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Earthside: A Dream In Static

Ambitious but hit-and-miss debut from New England quartet.

Earthside have compromised a little on their instrumental-centric approach, introducing the odd guest vocalist to colour in their sometimes uninviting soundscapes, and in doing so they’ve pulled out a few trump cards for this debut.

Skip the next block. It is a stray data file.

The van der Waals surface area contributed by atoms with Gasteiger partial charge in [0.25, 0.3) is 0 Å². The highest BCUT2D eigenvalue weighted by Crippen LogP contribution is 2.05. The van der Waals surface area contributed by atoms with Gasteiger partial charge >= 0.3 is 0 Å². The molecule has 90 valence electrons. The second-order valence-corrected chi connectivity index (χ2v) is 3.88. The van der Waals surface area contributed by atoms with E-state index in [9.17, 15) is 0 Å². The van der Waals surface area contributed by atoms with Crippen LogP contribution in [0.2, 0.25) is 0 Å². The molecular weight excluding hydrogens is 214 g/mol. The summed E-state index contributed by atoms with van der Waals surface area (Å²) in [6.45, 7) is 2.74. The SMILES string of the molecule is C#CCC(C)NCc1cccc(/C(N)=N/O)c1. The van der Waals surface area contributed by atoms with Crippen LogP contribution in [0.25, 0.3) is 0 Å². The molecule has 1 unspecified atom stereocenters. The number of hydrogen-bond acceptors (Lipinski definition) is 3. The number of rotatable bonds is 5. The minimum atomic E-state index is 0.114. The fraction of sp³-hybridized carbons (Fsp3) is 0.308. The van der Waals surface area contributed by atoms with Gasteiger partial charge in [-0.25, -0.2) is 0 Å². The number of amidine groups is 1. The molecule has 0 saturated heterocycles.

A sumptuous job from Opeth producers David Castillo and Jens Bogren makes for a solid foundation, and the contribution of the Moscow Studio Symphony Orchestra further expands their widescreen musical visions on Mob Mentality. They’re also pretty adventurous in their choice of arrangements (a hammered dulcimer, anyone?). Style-wise, there’s much to admire. Now and then, they also manage to deliver memorable tunes, as on the title track and the sweeping, dulcimer-lit vistas of Entering The Light. Yet they fall back too often on over-complicated metal riffs and bitty, complex rhythms, that don’t evoke much of a response past ‘Wow, look at the technique behind that’. The Closest I’ve Come is chock-full of choppy tempos, pummelling bass drums and guitar squiddles, and hooks flicker briefly then fizzle out on jazz-metal explorations such as Skyline and Crater. So ultimately we come out of the other end feeling shaken, if only intermittently stirred.